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“Dammit, you’re making me crazy, Mike,” she shouted.  “Always the Cubans.  I’m so sick of this Fair Play for Cuba crap, like they’re ready to invade Dallas or something.”


“Marcie, think for once. Those guys in Cuba know they can’t do anything.”


“I gotta go to the store and get my clothes from the cleaners and then go…do some things.”


“Forget it.  Laundry can wait and we got food.  C’mon back to bed.  The world won’t change if you do your things later.


His argument was cut off by her banging the front door shut.  She slammed out of the driveway in her Rambler American, irritated at Mike’s bleeding-heart liberal philosophy.  Wasn’t he even worried a tiny bit about his brother stationed at Patrick Air Force base in Florida?  He’d be one of the first to go when the Russkis bombed the U.S.  A sudden bump on the rear wheels made her slam on the breaks.  “What the hell?” she asked rhetorically.


Walking around the car she saw a man’s legs sticking out from the wheel, the body was wedged further inside.  That’s when she screamed.


The cop arrived in minutes and ordered her to go sit on the curb.  He got into the car, which he pulled forward into Mike’s drive.  She heard another bump as the tires went back over the legs.


Stupid cop!  “I didn’t see the guy,” she shouted.  “He was walking in the street, and the trees.…”.  “He came running out of nowhere.”


“Easy, lady.  Some other police are coming to sort this out.  Just sit still.”


“I didn’t see him.  Is he…?”


“I think he’s dead.  You gotta wait for the ambulance.”


Another car pulled up and a man in a suit got out.  He flashed a badge at the cop and came over to her, leaning over until his face was just a foot away from hers.  She smelled Listerine.  “Your name?”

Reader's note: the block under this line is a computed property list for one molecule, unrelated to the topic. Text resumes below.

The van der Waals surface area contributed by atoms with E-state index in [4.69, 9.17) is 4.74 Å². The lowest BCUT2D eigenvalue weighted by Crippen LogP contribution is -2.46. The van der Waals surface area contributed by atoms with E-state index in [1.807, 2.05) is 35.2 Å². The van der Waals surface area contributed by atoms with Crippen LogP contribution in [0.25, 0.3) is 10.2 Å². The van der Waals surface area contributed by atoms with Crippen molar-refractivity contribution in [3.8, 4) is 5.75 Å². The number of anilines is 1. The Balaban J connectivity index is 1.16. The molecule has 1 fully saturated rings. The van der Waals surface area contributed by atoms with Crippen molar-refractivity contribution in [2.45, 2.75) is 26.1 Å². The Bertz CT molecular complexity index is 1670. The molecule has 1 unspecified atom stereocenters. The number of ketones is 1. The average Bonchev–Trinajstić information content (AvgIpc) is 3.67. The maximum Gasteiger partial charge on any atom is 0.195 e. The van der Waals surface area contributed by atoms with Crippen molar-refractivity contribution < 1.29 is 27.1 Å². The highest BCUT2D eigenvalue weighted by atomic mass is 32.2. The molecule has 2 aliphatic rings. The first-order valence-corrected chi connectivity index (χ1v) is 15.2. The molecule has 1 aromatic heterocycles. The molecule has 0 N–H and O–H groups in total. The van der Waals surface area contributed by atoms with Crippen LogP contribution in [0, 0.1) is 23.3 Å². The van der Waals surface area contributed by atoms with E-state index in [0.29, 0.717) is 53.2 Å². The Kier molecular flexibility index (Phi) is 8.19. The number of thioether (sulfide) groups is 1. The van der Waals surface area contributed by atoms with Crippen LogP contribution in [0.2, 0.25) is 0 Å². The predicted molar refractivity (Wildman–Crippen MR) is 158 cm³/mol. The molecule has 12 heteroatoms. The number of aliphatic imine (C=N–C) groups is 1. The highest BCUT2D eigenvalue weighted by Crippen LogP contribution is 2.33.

“Marcia Scoggins.  I didn’t see this guy walk behind my car.”


“Easy, I’m not a cop.  I’m with the Federal Bureau of Investigation.  I just saw the prowl car and stopped to help.”


“Now this is a Federal case?”


“No, no, I’m on another detail.  I just wanted to see….  You’re okay?  No injuries?”


“I’m fucking shaken up.  I didn’t see the guy.  And he’s dead.”  She paused to blow her nose and wipe her eyes.  “What’s the FBI doing in Dallas?”


The man was tall and dark-haired, amiable looking and not at all officious like the cop.  “Another assignment.  President’s coming to town tomorrow and I’m assigned as security.  My name’s Saunders, Special Agent Saunders.”


“Kennedy?  President Kennedy?”


“Him and his wife, Jackie.  I think they’re making speeches, stuff like that.  It’s great.  My wife once met Jackie.  Said she was really a lovely person.”


“No kidding.  You met Jack Kennedy’s wife?”


“No, my wife met her.  But maybe not so strange, seeing as there’s probably just five degrees of separation from everyone knowing the president or the Queen of England or anyone.  We all know people who know people who…you know.  Degrees of separation.”


“I think you mean degrees of relation.  We’re all related to everyone somehow.


The Dallas policeman came up to the pair.  “Poor bastard.  He’s dead.”


“You get an ID?”


“Name of Oswald.  Lee Harvey Oswald.  That’s all I got.  Just a guy out walking and not looking where he’s going.”


“Jesus,” she moaned.  “His whole life gone in a flash.  Think of what he might’ve accomplished.”


# # #


Walt bounces between writing genres, from mystery to humor, speculative fiction to romance with a little historical non-fiction thrown in for good measure.  His work has appeared in print and online in over two dozen publications, including Short-Story.Me.  Two volumes of short stories, Cruising the Green of Second Avenue, were available until his publisher ceased operations in 2016.  He's also bounced from Fortune 500 firms to university posts, and from homes in eight states and to a couple of Asian countries.  He now lives in New Jersey, a nice place to visit, but he doesn't want to die there.


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